(Editorial Note: The commission recommends the acceptance of the following student proposal as a model for experimentation in alternate living patterns. The commission is not sufficiently expert to judge the specific projected ratios of one type of precinct to another and leaves this decision to the appropriate authorities. The commission believes that the proposal provides adequate safeguards for minorities not wishing to participate and new freshmen.)



(Winter Term - 1970)



Since Winter Term of 1969, the topic of coed living in Snyder-Phillips has been under serious discussion. The subject was at that time considered as a solution to overcrowding in Phillips as well as desirable for students. Several objections to the proposal as presented were raised by various groups. Major structural changes would be necessary in the residence halls; non-JMC residents felt pressured by what appeared to be a JMC administrative decision; other students opposed the vast number of security precautions included in the proposal; others, both faculty and students, opposed the concept of coed living. Before a consensus could be reached, time ran out and implementation became impossible, so the proposal was laid aside.

The topic was returned to discussion early Winter Term 1970, and a joint committee of Snyder-Phillips residents was established. Meeting with Dean Rohman, the head advisors of both residence halls, the area manager,





Appendix A - 2

and both house councils were followed by an all-dorm meeting considering the general possibilities. Individual floor discussions were held and a survey of residents was made (see appendix). From the results of this survey and further consultation with people from RHPO, the Dean of Students Office and JMC, a finalized proposal was drawn up. A referendum showed overwhelming support in both dorms (see appendix), and preparation to take the policy through the necessary channels was made.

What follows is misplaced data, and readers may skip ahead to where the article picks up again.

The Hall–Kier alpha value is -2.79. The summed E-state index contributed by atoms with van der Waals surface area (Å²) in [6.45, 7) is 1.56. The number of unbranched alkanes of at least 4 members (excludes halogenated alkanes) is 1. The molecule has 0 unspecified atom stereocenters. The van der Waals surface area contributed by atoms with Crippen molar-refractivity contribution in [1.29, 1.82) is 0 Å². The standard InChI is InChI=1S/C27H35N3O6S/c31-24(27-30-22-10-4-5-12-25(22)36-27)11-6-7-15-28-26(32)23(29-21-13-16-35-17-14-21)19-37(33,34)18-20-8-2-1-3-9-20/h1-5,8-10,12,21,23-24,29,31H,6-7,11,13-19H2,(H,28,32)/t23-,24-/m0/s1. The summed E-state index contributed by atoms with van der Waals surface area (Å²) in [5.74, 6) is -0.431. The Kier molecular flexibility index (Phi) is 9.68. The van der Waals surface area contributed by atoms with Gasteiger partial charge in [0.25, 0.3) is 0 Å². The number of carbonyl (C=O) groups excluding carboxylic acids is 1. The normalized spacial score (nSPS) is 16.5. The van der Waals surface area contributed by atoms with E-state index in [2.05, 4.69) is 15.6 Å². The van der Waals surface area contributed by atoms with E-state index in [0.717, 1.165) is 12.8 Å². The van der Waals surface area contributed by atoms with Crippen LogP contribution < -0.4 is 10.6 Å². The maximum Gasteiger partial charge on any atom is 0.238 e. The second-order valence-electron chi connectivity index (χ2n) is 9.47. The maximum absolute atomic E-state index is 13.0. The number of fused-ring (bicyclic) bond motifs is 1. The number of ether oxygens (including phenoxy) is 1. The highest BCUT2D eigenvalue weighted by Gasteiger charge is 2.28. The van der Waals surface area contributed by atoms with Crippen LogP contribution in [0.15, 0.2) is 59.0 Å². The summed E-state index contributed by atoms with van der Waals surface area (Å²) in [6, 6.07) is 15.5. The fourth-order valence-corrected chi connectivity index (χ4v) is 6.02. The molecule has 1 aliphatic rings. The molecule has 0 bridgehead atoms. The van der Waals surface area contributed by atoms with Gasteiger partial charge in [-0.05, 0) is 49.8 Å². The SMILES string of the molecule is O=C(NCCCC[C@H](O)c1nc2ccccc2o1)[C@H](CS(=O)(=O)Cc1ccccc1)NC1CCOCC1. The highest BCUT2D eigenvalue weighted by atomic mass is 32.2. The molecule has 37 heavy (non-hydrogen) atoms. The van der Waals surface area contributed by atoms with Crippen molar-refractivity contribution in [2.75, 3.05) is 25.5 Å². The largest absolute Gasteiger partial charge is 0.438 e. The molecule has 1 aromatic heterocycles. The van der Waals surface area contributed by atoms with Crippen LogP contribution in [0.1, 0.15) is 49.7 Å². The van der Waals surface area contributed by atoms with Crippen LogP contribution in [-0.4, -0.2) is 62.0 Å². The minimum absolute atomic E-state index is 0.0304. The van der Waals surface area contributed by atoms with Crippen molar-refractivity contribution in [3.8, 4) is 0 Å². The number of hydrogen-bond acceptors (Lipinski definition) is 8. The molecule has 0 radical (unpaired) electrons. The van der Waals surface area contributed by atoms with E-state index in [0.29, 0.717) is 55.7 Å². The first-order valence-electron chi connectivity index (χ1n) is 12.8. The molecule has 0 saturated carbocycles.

Beginning with Fall Term, 1970, it is proposed that Snyder and Phillips residence halls institute the following form of coed living: alternating precincts of men and women in a ratio of 5 to 6 with two coed precincts in each hall. Coed precincts will have alternating rooms of men and women and sign-up will be limited to upper classmen, with vacancies filled by students who indicate a desire to live in a coed precinct. In both halls the coed precincts will be adjacent with one bathroom designated for MEN and the other for WOMEN.

A system consistent with security precautions and allowing residents maximum freedom will be initiated consistent with University regulations.

This living arrangement will be formally evaluated at the end of one academic year, and retained or adjusted on the basis of that evaluation.

While JMC strongly encourages all members residing on campus to live in Snyder-Phillips, no students will be absolutely required to do so. Incoming freshmen will be informed of the implementation of this policy by the end of Spring Term this year, and will be assigned to the single-sexed precincts.





Appendix A - 3

At present a difficult social situation exists in Snyder-Phillips residence halls. Segregation of the sexes has produced an atmosphere misrepresentative of the world outside the university environment. Investigation of reform has led us to propose an alternative consistent with student demands, university goals and the philosophy of Justin Morrill College (JMC). The proposal is to make Snyder-Phillips a coeducational living / learning unit. The structure proposed satisfies university desires to explore the whole province of knowledge and learning, to provide the best possible living / learning atmosphere in its residence halls, to realize JMC goals, to maintain the best possible reconciliation of the principles of necessary order and maximum freedom, to prepare the student for society at large by providing opportunity for cross-cultural education in a residential community.